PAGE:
Mumbai performance: Eight one-act plays offer keen insight into human emotions
A clutch of short stories offer keen insight into human emotions set in diverse urbane milieus, but adapted to suit the Mumbai audience
At first glimpse, the eight one-act plays clubbed together seem to have nothing in common. The viewer is transported from a café in Kolkata to a terrace in Mumbai, and even beyond to a world built on fantasy. While some plays explore topics like sexuality, others talk of addiction and escape from reality. "That's why it's called Tangent," explains Amoolya Narayan, director of the upcoming show that will debut at a Bandra space later this week.
But ask Tathagata Chowdhury, co-founder of Theatrecian, the theatre company that's bringing Tangent to Mumbai, on what holds the diverse acts together and he says, "They explore complex human relationships and offer insight into complicated human behaviour: what makes us tick, how emotions and thoughts can go together, or tear us apart."
An adaptation of several international plays, Tangent has been moulded to suit Indian audiences. Narayan says, "I chose the plays based on the conversations we're having in urban India." For instance, Anything for you, written by Cathy Celesia, was originally set in New York in 1993. But Tangent has Mumbai serving as the backdrop even as two women, who have been friends for several years, begin to explore their feelings for each other. As India's apex court looks into Section 377 of the Indian penal code (which criminalises sexual activities which are "against the order of nature"), the play once again pushes us to question our individual and collective attitudes towards homosexuality.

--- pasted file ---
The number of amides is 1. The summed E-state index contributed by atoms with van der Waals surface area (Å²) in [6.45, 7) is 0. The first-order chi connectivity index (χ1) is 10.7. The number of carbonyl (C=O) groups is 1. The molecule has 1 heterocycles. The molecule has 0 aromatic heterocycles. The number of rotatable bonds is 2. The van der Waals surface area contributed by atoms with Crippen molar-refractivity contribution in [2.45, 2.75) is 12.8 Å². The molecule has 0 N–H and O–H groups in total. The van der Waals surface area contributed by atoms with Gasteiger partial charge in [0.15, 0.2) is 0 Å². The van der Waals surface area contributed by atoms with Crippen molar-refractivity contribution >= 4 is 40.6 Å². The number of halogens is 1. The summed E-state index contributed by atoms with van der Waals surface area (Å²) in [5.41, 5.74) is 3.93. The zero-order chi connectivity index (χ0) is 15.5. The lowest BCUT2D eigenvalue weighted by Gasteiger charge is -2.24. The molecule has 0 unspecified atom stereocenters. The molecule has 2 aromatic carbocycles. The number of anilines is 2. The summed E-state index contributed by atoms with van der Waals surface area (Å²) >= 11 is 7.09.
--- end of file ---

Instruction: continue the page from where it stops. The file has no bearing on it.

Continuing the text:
Stars, written by Romulus Linney and set in NYC, now plays out at an apartment in Worli. An emotional dance plays out between a man and a woman who step out from a party to smoke a cigarette on the terrace. In those few minutes, will these strangers connect deeply on an emotional level, or is this a hook-up, with no strings attached? These are the questions the audience will be asking themselves in the short span of this one-act drama.
Alex Broun's 10,000 cigarettes explores the dynamics of addiction - yet another familiar narrative across the country, not limited to the cities - as four chain-smoking sisters meet at their father's funeral, who passed away of lung cancer. They grieve together, not just the loss of their father, but also the eventual loss of their health and lives, as they share details about their addiction. Narayan reveals, "It's a non-judgmental look at addiction." The audience will accompany these women as they recall when they first smoked a cigarette and when it began to control them, and will be left exploring the unanswered: why we deliberately engage in habits that harm and devour us.
Narayan, who will be starring in Stars, is aware of the dual challenge, "As a director, I need to be in control, but as an actor I am required to surrender." Of acting in short plays she says, "It's difficult for us to switch between emotions, so swiftly. For 15-odd minutes, we're playing characters giddily in love, made to feel special by our love interests; in the next 10 minutes, we're just a faceless person in the crowds of VT (CST) station, grappling with loneliness."
With each varied character, the practical aspects of costume and make-up changes in a limited time period also surface. While it might be challenging for the cast and crew, a series of short plays has distinct advantages for the audiences. She reasons, "Whatever your taste, you'll find something you like at Tangent."
On: Thursday, 8 pm onwards
At: The The Cuckoo Club, Pali Hill Road, Bandra West.
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